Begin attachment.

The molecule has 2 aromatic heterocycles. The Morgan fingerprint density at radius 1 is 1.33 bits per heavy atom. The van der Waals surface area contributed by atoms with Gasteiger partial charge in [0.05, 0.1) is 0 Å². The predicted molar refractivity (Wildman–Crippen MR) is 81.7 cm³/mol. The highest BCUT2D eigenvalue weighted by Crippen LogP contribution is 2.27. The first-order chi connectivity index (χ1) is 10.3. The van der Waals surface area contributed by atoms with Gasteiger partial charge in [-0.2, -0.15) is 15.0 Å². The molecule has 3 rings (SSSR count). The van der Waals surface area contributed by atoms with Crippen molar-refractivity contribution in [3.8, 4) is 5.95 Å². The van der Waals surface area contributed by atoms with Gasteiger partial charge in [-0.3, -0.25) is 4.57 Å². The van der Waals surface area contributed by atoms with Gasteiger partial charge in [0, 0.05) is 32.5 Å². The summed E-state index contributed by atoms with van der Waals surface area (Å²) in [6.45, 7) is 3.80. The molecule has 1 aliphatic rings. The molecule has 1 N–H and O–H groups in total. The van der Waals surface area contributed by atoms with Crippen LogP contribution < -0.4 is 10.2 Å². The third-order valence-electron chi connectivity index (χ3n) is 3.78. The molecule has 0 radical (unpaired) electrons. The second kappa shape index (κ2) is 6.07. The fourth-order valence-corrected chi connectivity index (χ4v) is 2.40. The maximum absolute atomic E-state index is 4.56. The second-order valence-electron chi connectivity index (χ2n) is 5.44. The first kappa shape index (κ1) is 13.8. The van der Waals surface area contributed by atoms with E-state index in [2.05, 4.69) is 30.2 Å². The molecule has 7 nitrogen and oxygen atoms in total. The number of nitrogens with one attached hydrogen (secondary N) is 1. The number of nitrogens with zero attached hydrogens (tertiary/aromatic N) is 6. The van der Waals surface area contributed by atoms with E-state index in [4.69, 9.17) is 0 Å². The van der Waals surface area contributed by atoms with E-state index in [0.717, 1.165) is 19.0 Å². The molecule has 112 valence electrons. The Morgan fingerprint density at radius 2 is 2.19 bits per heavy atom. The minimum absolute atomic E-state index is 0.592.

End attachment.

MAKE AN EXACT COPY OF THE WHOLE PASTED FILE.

The molecule has 2 aromatic heterocycles. The Morgan fingerprint density at radius 1 is 1.33 bits per heavy atom. The van der Waals surface area contributed by atoms with Gasteiger partial charge in [0.05, 0.1) is 0 Å². The predicted molar refractivity (Wildman–Crippen MR) is 81.7 cm³/mol. The highest BCUT2D eigenvalue weighted by Crippen LogP contribution is 2.27. The first-order chi connectivity index (χ1) is 10.3. The van der Waals surface area contributed by atoms with Gasteiger partial charge in [-0.2, -0.15) is 15.0 Å². The molecule has 3 rings (SSSR count). The van der Waals surface area contributed by atoms with Crippen molar-refractivity contribution in [3.8, 4) is 5.95 Å². The van der Waals surface area contributed by atoms with Gasteiger partial charge in [-0.3, -0.25) is 4.57 Å². The van der Waals surface area contributed by atoms with Gasteiger partial charge in [0, 0.05) is 32.5 Å². The summed E-state index contributed by atoms with van der Waals surface area (Å²) in [6.45, 7) is 3.80. The molecule has 1 aliphatic rings. The molecule has 1 N–H and O–H groups in total. The van der Waals surface area contributed by atoms with Crippen LogP contribution < -0.4 is 10.2 Å². The third-order valence-electron chi connectivity index (χ3n) is 3.78. The molecule has 0 radical (unpaired) electrons. The second kappa shape index (κ2) is 6.07. The fourth-order valence-corrected chi connectivity index (χ4v) is 2.40. The maximum absolute atomic E-state index is 4.56. The second-order valence-electron chi connectivity index (χ2n) is 5.44. The first kappa shape index (κ1) is 13.8. The van der Waals surface area contributed by atoms with E-state index in [2.05, 4.69) is 30.2 Å². The molecule has 7 nitrogen and oxygen atoms in total. The number of nitrogens with one attached hydrogen (secondary N) is 1. The number of nitrogens with zero attached hydrogens (tertiary/aromatic N) is 6. The van der Waals surface area contributed by atoms with E-state index in [4.69, 9.17) is 0 Å². The van der Waals surface area contributed by atoms with E-state index in [0.717, 1.165) is 19.0 Å². The molecule has 112 valence electrons. The Morgan fingerprint density at radius 2 is 2.19 bits per heavy atom. The minimum absolute atomic E-state index is 0.592.